Driver finder programs use the hardware id and the compatible id to find a matching driver for a device as well.

303 comments July 3rd, 2010

How to Change the Path for Windows Device Drivers

When you are using hardware devices in Windows, Windows will install a device driver for each hardware device. Many devices are supported by Windows itself, but in some cases you will need to install additional drivers. Windows can search the Internet for a device driver, or you will be prompted for a location where Windows can find the driver for the new hardware device.
But in some cases even supported devices are not recognized by Windows. That could be because the driver is missing or corrupt, but it could also be that Windows does not look in the right place for the driver. The location where Windows looks for device drivers by default is the C:\Windows\Inf since the inf files are used to match a device with a driver.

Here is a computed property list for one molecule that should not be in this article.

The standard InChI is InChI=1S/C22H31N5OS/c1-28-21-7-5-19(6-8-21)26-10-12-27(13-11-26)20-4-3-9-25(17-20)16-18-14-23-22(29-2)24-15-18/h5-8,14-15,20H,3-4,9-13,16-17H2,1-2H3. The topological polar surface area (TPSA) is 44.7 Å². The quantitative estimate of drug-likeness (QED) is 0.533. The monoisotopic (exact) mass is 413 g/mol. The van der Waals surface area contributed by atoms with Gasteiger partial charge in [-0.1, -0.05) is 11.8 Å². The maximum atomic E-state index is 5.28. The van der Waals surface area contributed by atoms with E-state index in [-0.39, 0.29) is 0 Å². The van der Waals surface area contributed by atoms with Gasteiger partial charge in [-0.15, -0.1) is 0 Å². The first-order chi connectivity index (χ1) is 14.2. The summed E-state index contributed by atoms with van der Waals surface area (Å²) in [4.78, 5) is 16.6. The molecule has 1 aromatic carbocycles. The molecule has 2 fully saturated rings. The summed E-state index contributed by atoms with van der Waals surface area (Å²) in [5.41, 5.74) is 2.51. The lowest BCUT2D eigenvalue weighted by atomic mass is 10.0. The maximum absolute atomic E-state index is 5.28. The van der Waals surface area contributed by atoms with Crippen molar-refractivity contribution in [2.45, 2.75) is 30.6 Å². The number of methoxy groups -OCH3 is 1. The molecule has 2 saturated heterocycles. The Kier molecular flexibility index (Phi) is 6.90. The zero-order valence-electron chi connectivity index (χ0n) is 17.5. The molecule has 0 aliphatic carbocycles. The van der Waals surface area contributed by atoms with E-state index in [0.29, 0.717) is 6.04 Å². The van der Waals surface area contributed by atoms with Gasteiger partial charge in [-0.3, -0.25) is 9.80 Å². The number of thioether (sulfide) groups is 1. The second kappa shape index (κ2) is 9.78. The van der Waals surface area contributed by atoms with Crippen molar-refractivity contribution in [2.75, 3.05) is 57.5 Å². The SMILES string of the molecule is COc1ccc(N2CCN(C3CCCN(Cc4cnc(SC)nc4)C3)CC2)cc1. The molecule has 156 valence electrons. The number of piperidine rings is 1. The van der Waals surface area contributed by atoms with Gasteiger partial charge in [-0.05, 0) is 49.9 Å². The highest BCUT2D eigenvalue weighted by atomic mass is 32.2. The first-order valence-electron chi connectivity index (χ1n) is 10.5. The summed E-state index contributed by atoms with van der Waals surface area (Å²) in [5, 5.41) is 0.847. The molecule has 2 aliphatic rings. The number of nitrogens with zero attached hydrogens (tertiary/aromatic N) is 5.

Since the installation path for Windows can vary, this path is actually configured as %SystemRoot%\Inf, where the %SystemRoot% refers to an environment variable that always point to the right installation path for Windows.
This driver location is stored in the Windows registry. The registry key that is used to store the driver path is:
Windows device path in registry

So if you are getting unexpected errors indicating device not recognized, check the device path in the Windows registry. If the %SystemRoot%\Inf value is not present in the DevicePath, then change it or add it.

The DevicePath variable can also be extended with additional locations for drivers. If for example, you have a network location where you store device drivers for all PC’s and hardware devices, you can add that to the variable. Just separate the path with a semicolon. E.g.: %SystemRoot%\Inf;\\\\Drivers